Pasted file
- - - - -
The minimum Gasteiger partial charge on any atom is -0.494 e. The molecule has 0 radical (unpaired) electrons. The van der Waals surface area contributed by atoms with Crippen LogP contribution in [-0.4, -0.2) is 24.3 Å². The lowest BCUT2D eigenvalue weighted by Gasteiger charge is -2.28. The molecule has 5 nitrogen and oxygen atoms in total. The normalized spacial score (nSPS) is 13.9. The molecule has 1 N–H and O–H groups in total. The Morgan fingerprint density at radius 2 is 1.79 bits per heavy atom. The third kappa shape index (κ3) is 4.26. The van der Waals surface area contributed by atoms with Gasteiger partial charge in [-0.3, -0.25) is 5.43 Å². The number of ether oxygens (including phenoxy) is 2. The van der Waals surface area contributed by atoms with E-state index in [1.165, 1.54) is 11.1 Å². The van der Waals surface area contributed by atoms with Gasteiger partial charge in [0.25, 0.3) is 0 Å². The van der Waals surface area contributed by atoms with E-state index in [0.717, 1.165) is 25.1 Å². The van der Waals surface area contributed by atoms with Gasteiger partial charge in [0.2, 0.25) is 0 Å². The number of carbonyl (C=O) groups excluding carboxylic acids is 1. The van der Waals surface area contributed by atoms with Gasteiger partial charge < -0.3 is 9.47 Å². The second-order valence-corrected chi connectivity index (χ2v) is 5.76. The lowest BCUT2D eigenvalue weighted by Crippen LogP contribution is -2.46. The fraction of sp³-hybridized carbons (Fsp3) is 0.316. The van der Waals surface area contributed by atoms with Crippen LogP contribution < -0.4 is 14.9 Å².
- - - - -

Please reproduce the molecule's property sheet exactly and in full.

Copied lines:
The minimum Gasteiger partial charge on any atom is -0.494 e. The molecule has 0 radical (unpaired) electrons. The van der Waals surface area contributed by atoms with Crippen LogP contribution in [-0.4, -0.2) is 24.3 Å². The lowest BCUT2D eigenvalue weighted by Gasteiger charge is -2.28. The molecule has 5 nitrogen and oxygen atoms in total. The normalized spacial score (nSPS) is 13.9. The molecule has 1 N–H and O–H groups in total. The Morgan fingerprint density at radius 2 is 1.79 bits per heavy atom. The third kappa shape index (κ3) is 4.26. The van der Waals surface area contributed by atoms with Gasteiger partial charge in [-0.3, -0.25) is 5.43 Å². The number of ether oxygens (including phenoxy) is 2. The van der Waals surface area contributed by atoms with E-state index in [1.165, 1.54) is 11.1 Å². The van der Waals surface area contributed by atoms with Gasteiger partial charge in [0.25, 0.3) is 0 Å². The van der Waals surface area contributed by atoms with E-state index in [0.717, 1.165) is 25.1 Å². The van der Waals surface area contributed by atoms with Gasteiger partial charge in [0.2, 0.25) is 0 Å². The number of carbonyl (C=O) groups excluding carboxylic acids is 1. The van der Waals surface area contributed by atoms with Gasteiger partial charge < -0.3 is 9.47 Å². The second-order valence-corrected chi connectivity index (χ2v) is 5.76. The lowest BCUT2D eigenvalue weighted by Crippen LogP contribution is -2.46. The fraction of sp³-hybridized carbons (Fsp3) is 0.316. The van der Waals surface area contributed by atoms with Crippen LogP contribution < -0.4 is 14.9 Å².